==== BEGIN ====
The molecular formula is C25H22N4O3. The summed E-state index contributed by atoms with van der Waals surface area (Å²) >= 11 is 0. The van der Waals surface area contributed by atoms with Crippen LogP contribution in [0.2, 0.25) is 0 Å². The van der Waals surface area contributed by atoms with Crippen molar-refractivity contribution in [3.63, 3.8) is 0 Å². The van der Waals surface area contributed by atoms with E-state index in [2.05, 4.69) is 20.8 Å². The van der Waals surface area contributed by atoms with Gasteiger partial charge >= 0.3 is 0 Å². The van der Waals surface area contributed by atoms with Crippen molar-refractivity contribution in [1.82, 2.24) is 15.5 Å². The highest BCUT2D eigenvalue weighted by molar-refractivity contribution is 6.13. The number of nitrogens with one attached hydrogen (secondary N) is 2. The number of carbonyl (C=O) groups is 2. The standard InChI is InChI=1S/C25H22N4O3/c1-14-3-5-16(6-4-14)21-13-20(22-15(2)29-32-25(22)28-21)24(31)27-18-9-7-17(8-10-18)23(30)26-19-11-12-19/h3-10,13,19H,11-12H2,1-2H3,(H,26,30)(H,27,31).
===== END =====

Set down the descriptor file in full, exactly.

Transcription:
The molecular formula is C25H22N4O3. The summed E-state index contributed by atoms with van der Waals surface area (Å²) >= 11 is 0. The van der Waals surface area contributed by atoms with Crippen LogP contribution in [0.2, 0.25) is 0 Å². The van der Waals surface area contributed by atoms with Crippen molar-refractivity contribution in [3.63, 3.8) is 0 Å². The van der Waals surface area contributed by atoms with E-state index in [2.05, 4.69) is 20.8 Å². The van der Waals surface area contributed by atoms with Gasteiger partial charge >= 0.3 is 0 Å². The van der Waals surface area contributed by atoms with Crippen molar-refractivity contribution in [1.82, 2.24) is 15.5 Å². The highest BCUT2D eigenvalue weighted by molar-refractivity contribution is 6.13. The number of nitrogens with one attached hydrogen (secondary N) is 2. The number of carbonyl (C=O) groups is 2. The standard InChI is InChI=1S/C25H22N4O3/c1-14-3-5-16(6-4-14)21-13-20(22-15(2)29-32-25(22)28-21)24(31)27-18-9-7-17(8-10-18)23(30)26-19-11-12-19/h3-10,13,19H,11-12H2,1-2H3,(H,26,30)(H,27,31).